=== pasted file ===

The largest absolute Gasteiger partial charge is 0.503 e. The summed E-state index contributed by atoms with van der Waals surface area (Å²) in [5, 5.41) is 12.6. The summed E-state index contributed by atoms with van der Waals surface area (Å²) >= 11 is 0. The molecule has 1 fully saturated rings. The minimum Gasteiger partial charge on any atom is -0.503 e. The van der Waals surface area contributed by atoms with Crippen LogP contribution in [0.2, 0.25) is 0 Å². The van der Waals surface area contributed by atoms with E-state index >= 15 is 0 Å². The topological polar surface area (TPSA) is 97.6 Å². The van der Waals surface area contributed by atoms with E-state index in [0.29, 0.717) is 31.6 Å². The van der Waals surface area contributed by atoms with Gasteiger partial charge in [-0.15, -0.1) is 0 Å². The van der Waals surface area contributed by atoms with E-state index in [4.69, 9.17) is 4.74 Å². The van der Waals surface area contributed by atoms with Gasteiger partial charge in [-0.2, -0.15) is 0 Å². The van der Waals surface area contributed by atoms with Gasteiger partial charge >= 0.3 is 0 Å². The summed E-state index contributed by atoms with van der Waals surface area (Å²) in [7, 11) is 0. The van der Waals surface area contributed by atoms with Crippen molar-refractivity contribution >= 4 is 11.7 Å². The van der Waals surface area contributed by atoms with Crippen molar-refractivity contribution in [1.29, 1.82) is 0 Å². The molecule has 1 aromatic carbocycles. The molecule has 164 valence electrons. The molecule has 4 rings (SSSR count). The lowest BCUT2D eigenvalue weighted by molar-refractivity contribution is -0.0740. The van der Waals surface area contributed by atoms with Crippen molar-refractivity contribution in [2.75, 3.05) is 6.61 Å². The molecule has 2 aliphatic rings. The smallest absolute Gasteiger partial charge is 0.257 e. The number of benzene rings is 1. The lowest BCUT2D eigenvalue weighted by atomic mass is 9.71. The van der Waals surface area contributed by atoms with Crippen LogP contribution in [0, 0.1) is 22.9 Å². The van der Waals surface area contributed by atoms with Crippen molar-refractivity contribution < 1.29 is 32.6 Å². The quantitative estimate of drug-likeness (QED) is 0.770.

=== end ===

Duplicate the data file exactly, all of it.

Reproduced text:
The largest absolute Gasteiger partial charge is 0.503 e. The summed E-state index contributed by atoms with van der Waals surface area (Å²) in [5, 5.41) is 12.6. The summed E-state index contributed by atoms with van der Waals surface area (Å²) >= 11 is 0. The molecule has 1 fully saturated rings. The minimum Gasteiger partial charge on any atom is -0.503 e. The van der Waals surface area contributed by atoms with Crippen LogP contribution in [0.2, 0.25) is 0 Å². The van der Waals surface area contributed by atoms with E-state index >= 15 is 0 Å². The topological polar surface area (TPSA) is 97.6 Å². The van der Waals surface area contributed by atoms with E-state index in [0.29, 0.717) is 31.6 Å². The van der Waals surface area contributed by atoms with Gasteiger partial charge in [-0.15, -0.1) is 0 Å². The van der Waals surface area contributed by atoms with E-state index in [4.69, 9.17) is 4.74 Å². The van der Waals surface area contributed by atoms with Gasteiger partial charge in [-0.2, -0.15) is 0 Å². The van der Waals surface area contributed by atoms with Gasteiger partial charge >= 0.3 is 0 Å². The summed E-state index contributed by atoms with van der Waals surface area (Å²) in [7, 11) is 0. The van der Waals surface area contributed by atoms with Crippen molar-refractivity contribution >= 4 is 11.7 Å². The van der Waals surface area contributed by atoms with Crippen molar-refractivity contribution in [1.29, 1.82) is 0 Å². The molecule has 1 aromatic carbocycles. The molecule has 164 valence electrons. The molecule has 4 rings (SSSR count). The lowest BCUT2D eigenvalue weighted by molar-refractivity contribution is -0.0740. The van der Waals surface area contributed by atoms with Crippen molar-refractivity contribution in [2.75, 3.05) is 6.61 Å². The molecule has 2 aliphatic rings. The smallest absolute Gasteiger partial charge is 0.257 e. The number of benzene rings is 1. The lowest BCUT2D eigenvalue weighted by atomic mass is 9.71. The van der Waals surface area contributed by atoms with Crippen LogP contribution in [0, 0.1) is 22.9 Å². The van der Waals surface area contributed by atoms with Crippen molar-refractivity contribution < 1.29 is 32.6 Å². The quantitative estimate of drug-likeness (QED) is 0.770.